Tom Asher, the founding director of the Next Gen program, traces the historical rationale of the program, explains the program’s achievements, and presents some of its potential scalable challenges. Asher provides insights into how the Next Gen workshops seek to foster and embed excellence in African universities, and how the Next Gen program’s ethos turns individual inquiries into collective enterprise.
The SSRC’s Next Generation Social Sciences in Africa program (Next Gen) turned ten this year. In this time, the program has awarded over 400 grants to over 390 doctoral students registered in universities in Ghana, Nigeria, Uganda, Kenya, Tanzania and South Africa. Thus far, over 100 doctoral students have successfully completed their PhDs. To commemorate this achievement, Next Gen former and current program staff, selected alumni and workshop facilitators, and two advisory board members of Next Gen wrote essays reflecting on the past, present and future of the program.
This series has been curated by Duncan Omanga, program officer of the Next Generation Social Sciences in Africa program, and edited with the help of Tejas Dhindsa, editorial and communications assistant.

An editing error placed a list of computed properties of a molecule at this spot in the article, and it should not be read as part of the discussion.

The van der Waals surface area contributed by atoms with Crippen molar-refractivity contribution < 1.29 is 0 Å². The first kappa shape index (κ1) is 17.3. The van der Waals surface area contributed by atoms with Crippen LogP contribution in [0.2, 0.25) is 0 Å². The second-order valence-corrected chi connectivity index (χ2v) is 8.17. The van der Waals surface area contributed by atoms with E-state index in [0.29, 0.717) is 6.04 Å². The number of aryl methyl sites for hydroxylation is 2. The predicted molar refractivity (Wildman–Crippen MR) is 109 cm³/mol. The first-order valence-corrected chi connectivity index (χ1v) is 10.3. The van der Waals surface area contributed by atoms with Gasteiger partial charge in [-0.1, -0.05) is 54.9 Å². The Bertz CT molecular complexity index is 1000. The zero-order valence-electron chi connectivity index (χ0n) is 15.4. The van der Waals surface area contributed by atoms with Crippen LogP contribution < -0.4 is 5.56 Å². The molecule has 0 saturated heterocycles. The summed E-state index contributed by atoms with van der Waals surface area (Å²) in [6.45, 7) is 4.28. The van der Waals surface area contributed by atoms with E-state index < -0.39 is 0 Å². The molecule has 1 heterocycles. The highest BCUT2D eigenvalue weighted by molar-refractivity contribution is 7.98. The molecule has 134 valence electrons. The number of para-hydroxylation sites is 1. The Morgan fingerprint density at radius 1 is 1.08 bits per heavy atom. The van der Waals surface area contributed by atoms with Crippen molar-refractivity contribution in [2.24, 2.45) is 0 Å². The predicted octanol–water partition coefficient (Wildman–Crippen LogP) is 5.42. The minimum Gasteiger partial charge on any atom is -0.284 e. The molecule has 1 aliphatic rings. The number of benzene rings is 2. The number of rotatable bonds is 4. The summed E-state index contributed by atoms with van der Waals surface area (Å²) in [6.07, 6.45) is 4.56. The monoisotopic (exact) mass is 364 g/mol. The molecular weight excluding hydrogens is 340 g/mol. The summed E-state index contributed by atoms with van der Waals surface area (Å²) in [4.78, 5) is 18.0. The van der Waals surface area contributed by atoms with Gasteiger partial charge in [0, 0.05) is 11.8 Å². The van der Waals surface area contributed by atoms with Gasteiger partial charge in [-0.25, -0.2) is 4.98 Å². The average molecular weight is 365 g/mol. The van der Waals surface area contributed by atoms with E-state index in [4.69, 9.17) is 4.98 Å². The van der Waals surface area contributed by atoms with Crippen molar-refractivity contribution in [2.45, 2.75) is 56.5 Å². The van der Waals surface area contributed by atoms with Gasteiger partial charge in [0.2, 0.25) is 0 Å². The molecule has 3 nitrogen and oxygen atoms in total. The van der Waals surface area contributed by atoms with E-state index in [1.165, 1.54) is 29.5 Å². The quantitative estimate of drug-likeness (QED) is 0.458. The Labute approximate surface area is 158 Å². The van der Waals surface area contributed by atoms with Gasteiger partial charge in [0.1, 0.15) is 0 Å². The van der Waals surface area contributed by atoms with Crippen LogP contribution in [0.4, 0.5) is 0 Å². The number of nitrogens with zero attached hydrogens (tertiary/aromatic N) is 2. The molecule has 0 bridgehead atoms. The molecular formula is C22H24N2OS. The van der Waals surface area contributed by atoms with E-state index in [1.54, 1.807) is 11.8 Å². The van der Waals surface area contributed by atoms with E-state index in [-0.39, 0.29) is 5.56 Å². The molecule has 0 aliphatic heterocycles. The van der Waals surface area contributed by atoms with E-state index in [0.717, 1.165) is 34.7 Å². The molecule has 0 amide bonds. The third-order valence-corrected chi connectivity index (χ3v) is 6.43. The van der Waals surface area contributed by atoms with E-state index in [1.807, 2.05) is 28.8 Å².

Contesting Tradition in Interpretive Social Science Research Methodology: Reading the Work of Next Gen Fellowsby Eunice K. Kamaara
Eunice Kamaara, an advisory board member of the Next Gen program, reflects on some of the work of Next Gen fellows she has interacted with, to make a case for the need of doctoral students in Africa to challenge tradition, and at the same time prepare for disruption.
Anthony Diala, a Next Gen alumnus and workshop facilitator, reflects on some of the conceptual and methodological challenges that confront many a graduate student in sub-Saharan Africa, as well as how to manage the “social” aspects of completing a PhD in Africa.
Next Gen alumna Siphokazi Magadala observes that having worked with Next Gen fellows, most of them tend to over rely on scholarship from the Global North and use theories and concepts with little relevance to their research. She sees her intervention as that of guiding fellows to embed their research within lineages of African thought in the humanities and social sciences.
In their article analyzing the copious amounts of data Next Gen has collected for the past decade, Duncan Omanga and Shana Pareemamun, all staff of the Next Gen program, use this data to argue that Next Gen has consolidated its place in higher education funding in Africa. They conclude that the impact of Next Gen fellows and alumni within the social sciences and humanities has been considerable and shows the importance and need for more such funding of African doctoral students.